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Everyday Cassoulet

Updated 12/28/2018: This post was edited to add (much) better photos.Everyday CassouletLiving far away from home means that when I get a call from friends or family, I “play the hits,” if you will. I tell them all about the big things going on in my life–a new apartment, the awesome kid I take care of, the brown and white spotted schnauzer I saw yesterday (I really love a schnauzer). But in all the fuss of sharing my life and hearing about theirs, I can let amazing things go by the wayside because they might seem mundane if the person on the other end of the phone call is not directly involved.Everyday CassouletTake for example this Everyday Cassoulet. It’s rich and delicious and one of my favorite meals to make at home, but at the end of the day it’s *just* dinner. Everybody eats dinner. It’s not really a “call your mom down in Texas to tell her about it” kind of thing.Everyday CassouletWe all have our go-to meals though. My best friend, Emily, asked me a few months ago what I had been making for dinner lately, and this was the first thing I told her about. Mind you, I’ve been making this for five years. When I found the original recipe, I still lived in Manhattan! I was still working office jobs! The only thing I had ever baked from scratch were Ina Garten’s brownies! And while all of those things have changed, my go-to dinner has not.Everyday CassouletEveryday CassouletSome of you may be wondering: what is cassoulet? It’s a slow-cooked meat and white bean stew from the south of France. Cassoulet is traditionally baked in a dish called a cassole. The fanciest versions contain things like goose, lamb, and duck confit. But this is a weeknight version of the classic French dish, so it’s been pared down. Don’t worry though, it’s still every bit as good and comforting as the real deal!Everyday CassouletEveryday CassouletThis Everyday Cassoulet is made with Italian sausages in place of any specialty meats. Traditional white beans are baked with grape or cherry tomatoes, pearl onions, crushed garlic, and fresh herbs. Nothing has to be sliced or diced–you only need a knife to crush the garlic! Everything is drizzled with a simple mixture of balsamic vinegar, olive oil, and Dijon mustard, and baked for an hour in a regular casserole pan–no need for specialty dishes here!Everyday CassouletAnd oh my, is it delicious. The sausages get super crispy, and the tomatoes burst and create the most wonderful sauce with the balsamic mixture. The beans soak in all the flavors and get super tender. This is fantastic served with crusty bread. I forgot it when I took these photos, but trust me, you’ll need it.Everyday CassouletPut this Everyday Cassoulet on your list of weeknight dinners! It’s easy as can be, but sure doesn’t taste like it! Your family and friends will definitely ask for the recipe 🙂 Everyday Cassoulet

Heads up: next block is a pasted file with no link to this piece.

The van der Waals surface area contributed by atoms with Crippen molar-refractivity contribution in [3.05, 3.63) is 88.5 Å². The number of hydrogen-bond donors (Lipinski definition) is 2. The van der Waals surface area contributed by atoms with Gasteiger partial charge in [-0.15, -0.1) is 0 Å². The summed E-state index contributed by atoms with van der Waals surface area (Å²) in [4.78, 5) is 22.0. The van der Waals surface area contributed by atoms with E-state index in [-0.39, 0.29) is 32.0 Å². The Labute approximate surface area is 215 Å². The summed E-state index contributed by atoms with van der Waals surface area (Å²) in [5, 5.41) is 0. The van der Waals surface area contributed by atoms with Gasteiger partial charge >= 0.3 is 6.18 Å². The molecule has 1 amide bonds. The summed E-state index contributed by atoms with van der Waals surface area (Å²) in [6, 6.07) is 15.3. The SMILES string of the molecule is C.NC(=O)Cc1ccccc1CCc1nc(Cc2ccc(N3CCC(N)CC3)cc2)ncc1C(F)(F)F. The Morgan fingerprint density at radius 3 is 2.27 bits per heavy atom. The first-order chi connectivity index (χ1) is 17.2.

Everyday Cassoulet
adapted from Quick Cassoulet by Julie van Rosendaal
makes four servings*

3 tablespoons balsamic vinegar
3 tablespoons olive oil
1 teaspoon Dijon mustard
1/2 teaspoon Kosher or sea salt
1/4 teaspoon freshly ground black pepper
2-4 cloves garlic, crushed
1 pint cherry or grape tomatoes, rinsed
1 cup peeled pearl onions (fresh or frozen)*
2-3 sprigs fresh rosemary
5 sprigs fresh thyme
1 lb. raw Italian Sausages*
1 15-ounce can cannellini beans, drained and rinsed

Preheat oven to 425F.

In a small bowl, use a fork to whisk together balsamic vinegar, olive oil, Dijon mustard, salt, and pepper. Set aside.

In a small casserole dish, combine garlic cloves, tomatoes, and pearl onions. Top with rosemary and thyme sprigs, followed by sausages. Drizzle with balsamic vinegar mixture. Bake for 40 minutes.

Remove sausages to a plate. Stir cannellini beans into tomato mixture. Place sausages back on top of vegetables with the less-browned sides up . Bake for an additional 20 minutes.

Remove dish from oven. Let cool a few minutes before serving in shallow bowls.

Leftovers keep covered in the refrigerator for up to four days.

Notes:

1. This recipe doubles easily in a 9×13″ pan. The bake time is the same.
2. If you don’t care for onions or simply don’t want to use them, they may be omitted.
3. I used pork sausages, but I think chicken or turkey would work well here.
Everyday CassouletEveryday Cassoulet

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